Why can’t we be friends? Establishing a relationship between Polish and American intelligence agencies in the context of political transformation

Tomasz Kozłowski

At the turn of 1989 and 1990, the Central Intelligence Agency, in consultation with the White House, decided to initiate relations with the intelligence institutions of three countries: Hungary, Poland and Czechoslovakia. A similar, rather neutral invitation, was addressed to all of them to cooperate in the monitoring and elimination of three universal threats: terrorism, arms trafficking and drug trafficking. However, as soon as the Americans noticed interest in their offer, they were raising the stakes by offering closer cooperation, exchange of information and favours in return for their partners to discontinue intelligence operations against the US. They were also interested in using the contacts of the Polish intelligence service in the Middle East.

Why did the Eastern European intelligence institutions accept such conditions of cooperation? First of all, they were under political pressure. At the beginning of 1990, it was clear to everyone that the period of absolute Soviet domination in Central and Eastern Europe was over. No one knew how the situation would develop, but politicians saw the need to prepare for a geopolitical shift. In the case of Poland and Hungary, economic issues were particularly important – the governments of those countries expected Western loans and assistance in the implementation of economic reforms. Among other things, this motivated the two countries to take part in the transit of the Soviet Jews to Israel. Such a decision generated a threat from parts of the Middle Eastern terrorist organizations, but at the same time, created a platform for cooperation in combating that threat.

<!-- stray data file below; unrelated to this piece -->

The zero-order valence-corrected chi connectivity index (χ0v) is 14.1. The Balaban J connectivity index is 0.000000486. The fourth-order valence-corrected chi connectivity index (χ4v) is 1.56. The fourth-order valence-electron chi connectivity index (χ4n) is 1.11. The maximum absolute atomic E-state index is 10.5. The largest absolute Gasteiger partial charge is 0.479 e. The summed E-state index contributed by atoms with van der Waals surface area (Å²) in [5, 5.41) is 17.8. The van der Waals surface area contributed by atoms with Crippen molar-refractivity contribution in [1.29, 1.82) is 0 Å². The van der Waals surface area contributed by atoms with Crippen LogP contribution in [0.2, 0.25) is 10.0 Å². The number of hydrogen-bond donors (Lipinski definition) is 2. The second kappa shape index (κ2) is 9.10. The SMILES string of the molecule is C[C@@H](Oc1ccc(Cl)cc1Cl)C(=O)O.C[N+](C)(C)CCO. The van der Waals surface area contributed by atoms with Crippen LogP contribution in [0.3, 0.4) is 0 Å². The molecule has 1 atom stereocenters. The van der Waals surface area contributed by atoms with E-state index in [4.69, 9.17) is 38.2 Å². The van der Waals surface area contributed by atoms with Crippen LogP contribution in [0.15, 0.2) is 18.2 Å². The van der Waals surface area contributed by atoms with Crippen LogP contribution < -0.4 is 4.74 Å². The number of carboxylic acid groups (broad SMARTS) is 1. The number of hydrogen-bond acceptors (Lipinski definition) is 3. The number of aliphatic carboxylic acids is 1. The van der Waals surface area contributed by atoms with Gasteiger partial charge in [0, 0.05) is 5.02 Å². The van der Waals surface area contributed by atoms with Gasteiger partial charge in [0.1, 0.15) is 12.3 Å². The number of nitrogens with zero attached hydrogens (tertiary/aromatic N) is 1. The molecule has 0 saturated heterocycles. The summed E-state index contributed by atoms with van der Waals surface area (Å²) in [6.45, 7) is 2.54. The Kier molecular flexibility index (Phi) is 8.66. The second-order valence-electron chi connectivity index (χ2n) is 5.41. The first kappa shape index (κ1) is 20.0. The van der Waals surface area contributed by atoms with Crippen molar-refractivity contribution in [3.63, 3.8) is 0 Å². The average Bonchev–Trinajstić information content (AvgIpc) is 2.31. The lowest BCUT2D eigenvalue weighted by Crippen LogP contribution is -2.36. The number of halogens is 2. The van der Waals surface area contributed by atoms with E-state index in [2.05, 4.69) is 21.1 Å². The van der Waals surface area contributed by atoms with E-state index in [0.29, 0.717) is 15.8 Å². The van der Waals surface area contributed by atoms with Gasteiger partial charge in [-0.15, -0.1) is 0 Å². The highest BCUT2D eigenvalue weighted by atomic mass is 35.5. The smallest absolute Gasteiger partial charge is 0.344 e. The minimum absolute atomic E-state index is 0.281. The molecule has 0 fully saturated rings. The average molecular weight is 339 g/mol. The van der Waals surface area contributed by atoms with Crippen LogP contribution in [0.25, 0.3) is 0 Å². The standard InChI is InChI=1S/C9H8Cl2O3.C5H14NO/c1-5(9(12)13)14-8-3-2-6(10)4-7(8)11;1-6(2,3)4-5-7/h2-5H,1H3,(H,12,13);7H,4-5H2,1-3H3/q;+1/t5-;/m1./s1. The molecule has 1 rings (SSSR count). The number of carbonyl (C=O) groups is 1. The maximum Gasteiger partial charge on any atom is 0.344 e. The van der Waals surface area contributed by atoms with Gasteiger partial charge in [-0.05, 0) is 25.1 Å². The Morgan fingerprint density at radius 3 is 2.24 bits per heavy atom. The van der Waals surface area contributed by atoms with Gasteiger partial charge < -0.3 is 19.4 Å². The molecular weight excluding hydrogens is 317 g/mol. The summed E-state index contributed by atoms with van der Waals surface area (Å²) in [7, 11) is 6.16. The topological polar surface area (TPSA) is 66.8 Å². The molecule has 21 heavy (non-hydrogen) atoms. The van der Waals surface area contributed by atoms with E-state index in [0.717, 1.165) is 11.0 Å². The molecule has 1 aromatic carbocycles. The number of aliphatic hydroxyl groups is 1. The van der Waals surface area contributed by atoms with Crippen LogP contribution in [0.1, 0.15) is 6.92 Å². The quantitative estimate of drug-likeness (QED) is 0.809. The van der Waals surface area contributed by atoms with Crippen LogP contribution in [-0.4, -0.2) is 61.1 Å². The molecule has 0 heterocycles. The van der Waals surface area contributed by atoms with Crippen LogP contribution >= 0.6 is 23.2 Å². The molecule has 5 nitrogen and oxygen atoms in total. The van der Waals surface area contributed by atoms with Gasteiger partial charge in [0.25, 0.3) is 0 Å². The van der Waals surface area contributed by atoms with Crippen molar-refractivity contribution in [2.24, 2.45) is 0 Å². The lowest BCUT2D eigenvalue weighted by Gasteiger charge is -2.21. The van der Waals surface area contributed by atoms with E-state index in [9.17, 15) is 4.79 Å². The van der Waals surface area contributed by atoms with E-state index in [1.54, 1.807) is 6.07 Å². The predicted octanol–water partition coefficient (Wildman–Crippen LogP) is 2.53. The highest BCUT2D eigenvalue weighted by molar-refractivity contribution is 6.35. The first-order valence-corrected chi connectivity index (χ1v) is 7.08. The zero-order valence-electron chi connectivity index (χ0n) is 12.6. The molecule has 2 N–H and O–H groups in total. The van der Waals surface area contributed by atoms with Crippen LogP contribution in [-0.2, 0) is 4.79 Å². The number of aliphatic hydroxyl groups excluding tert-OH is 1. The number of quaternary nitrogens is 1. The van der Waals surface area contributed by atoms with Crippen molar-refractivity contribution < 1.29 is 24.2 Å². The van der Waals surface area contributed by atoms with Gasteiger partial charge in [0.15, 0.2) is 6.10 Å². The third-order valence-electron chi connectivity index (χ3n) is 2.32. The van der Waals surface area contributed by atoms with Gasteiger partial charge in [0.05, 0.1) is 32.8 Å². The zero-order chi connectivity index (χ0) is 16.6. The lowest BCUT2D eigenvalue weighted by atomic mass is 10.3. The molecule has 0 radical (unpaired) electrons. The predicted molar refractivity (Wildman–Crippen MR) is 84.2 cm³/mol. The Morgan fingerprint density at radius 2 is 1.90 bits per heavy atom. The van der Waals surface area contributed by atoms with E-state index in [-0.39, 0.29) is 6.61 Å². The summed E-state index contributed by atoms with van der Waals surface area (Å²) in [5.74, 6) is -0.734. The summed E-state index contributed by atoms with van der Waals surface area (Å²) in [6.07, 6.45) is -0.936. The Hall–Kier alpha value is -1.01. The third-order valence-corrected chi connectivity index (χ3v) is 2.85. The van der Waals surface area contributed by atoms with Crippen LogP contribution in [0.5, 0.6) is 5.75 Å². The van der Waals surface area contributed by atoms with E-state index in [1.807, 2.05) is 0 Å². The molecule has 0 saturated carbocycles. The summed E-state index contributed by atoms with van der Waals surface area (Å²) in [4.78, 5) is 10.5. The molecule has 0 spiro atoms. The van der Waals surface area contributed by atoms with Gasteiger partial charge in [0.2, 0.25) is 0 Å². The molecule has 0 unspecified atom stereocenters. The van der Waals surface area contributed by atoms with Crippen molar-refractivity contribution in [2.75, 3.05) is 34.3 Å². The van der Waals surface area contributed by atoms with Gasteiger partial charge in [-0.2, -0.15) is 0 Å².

The heads of intelligence services had also more selfish motivations to accept the CIA's offer. By observing the developments in Hungary, Polish intelligence had come to the conclusion that the refusal to cooperate could be potentially dangerous. A Polish intelligence officer residing in Budapest had a well-developed contact network, including the broadly understood Hungarian secret service staff. His interlocutors were convinced that the scandal that wiped out the entire management of the Hungarian Ministry of the Interior at the beginning of 1990 was inspired by no one else but the CIA. The Polish party learnt from this lesson, and willingly initiated cooperation. The cooperation quickly turned out to be very profitable for the US, as the Polish special services rendered them great favours, both during the Iraqi operation and during the transit of Soviet Jews. In return, the CIA provided protection of the former communist intelligence officers. As a result, not only did they keep their jobs in the newly established Office for State Protection, but they also held senior positions in the Office. The bene-fits were mutual: Polish intelligence was one of the institutions that played a major role in the Polish-American rapprochement, with a visible effect in the form of redemption of a large part of Polish debt.

Sylwia Szyc